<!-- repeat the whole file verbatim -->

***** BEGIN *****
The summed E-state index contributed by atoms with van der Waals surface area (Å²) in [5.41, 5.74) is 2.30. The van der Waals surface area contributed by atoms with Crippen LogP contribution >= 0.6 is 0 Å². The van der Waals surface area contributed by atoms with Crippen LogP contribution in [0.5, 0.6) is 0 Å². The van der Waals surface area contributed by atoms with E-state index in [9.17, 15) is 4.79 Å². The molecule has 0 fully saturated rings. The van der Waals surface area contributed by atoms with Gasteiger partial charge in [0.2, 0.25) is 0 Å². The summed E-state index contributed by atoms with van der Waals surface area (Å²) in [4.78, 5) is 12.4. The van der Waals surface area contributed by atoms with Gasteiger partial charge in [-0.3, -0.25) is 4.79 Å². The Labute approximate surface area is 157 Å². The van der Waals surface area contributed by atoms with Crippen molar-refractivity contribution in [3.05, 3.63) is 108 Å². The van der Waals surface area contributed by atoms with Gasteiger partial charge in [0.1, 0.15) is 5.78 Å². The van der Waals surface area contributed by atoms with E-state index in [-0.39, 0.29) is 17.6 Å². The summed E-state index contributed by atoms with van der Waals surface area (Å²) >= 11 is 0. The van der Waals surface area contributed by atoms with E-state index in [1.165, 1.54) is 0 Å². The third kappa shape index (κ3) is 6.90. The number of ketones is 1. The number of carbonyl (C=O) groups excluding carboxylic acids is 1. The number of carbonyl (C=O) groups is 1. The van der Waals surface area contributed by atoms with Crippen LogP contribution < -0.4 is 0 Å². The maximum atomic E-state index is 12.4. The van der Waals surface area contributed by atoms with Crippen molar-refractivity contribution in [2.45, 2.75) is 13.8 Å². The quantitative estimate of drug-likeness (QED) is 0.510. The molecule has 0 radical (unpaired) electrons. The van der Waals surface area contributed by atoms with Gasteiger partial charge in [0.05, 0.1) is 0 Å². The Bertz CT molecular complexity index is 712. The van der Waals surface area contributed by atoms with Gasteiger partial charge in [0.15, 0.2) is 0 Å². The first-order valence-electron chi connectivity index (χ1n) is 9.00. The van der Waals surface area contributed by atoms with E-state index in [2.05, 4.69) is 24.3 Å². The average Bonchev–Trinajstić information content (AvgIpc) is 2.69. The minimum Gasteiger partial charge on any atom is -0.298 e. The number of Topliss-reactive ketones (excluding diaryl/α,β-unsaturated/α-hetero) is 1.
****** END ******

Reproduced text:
The summed E-state index contributed by atoms with van der Waals surface area (Å²) in [5.41, 5.74) is 2.30. The van der Waals surface area contributed by atoms with Crippen LogP contribution >= 0.6 is 0 Å². The van der Waals surface area contributed by atoms with Crippen LogP contribution in [0.5, 0.6) is 0 Å². The van der Waals surface area contributed by atoms with E-state index in [9.17, 15) is 4.79 Å². The molecule has 0 fully saturated rings. The van der Waals surface area contributed by atoms with Gasteiger partial charge in [0.2, 0.25) is 0 Å². The summed E-state index contributed by atoms with van der Waals surface area (Å²) in [4.78, 5) is 12.4. The van der Waals surface area contributed by atoms with Gasteiger partial charge in [-0.3, -0.25) is 4.79 Å². The Labute approximate surface area is 157 Å². The van der Waals surface area contributed by atoms with Crippen molar-refractivity contribution in [3.05, 3.63) is 108 Å². The van der Waals surface area contributed by atoms with Gasteiger partial charge in [0.1, 0.15) is 5.78 Å². The van der Waals surface area contributed by atoms with E-state index in [-0.39, 0.29) is 17.6 Å². The summed E-state index contributed by atoms with van der Waals surface area (Å²) >= 11 is 0. The van der Waals surface area contributed by atoms with E-state index in [1.165, 1.54) is 0 Å². The third kappa shape index (κ3) is 6.90. The number of ketones is 1. The number of carbonyl (C=O) groups excluding carboxylic acids is 1. The number of carbonyl (C=O) groups is 1. The van der Waals surface area contributed by atoms with Crippen LogP contribution < -0.4 is 0 Å². The maximum atomic E-state index is 12.4. The van der Waals surface area contributed by atoms with Crippen molar-refractivity contribution in [2.45, 2.75) is 13.8 Å². The quantitative estimate of drug-likeness (QED) is 0.510. The molecule has 0 radical (unpaired) electrons. The van der Waals surface area contributed by atoms with Gasteiger partial charge in [0.05, 0.1) is 0 Å². The Bertz CT molecular complexity index is 712. The van der Waals surface area contributed by atoms with Gasteiger partial charge in [0.15, 0.2) is 0 Å². The first-order valence-electron chi connectivity index (χ1n) is 9.00. The van der Waals surface area contributed by atoms with E-state index in [2.05, 4.69) is 24.3 Å². The average Bonchev–Trinajstić information content (AvgIpc) is 2.69. The minimum Gasteiger partial charge on any atom is -0.298 e. The number of Topliss-reactive ketones (excluding diaryl/α,β-unsaturated/α-hetero) is 1.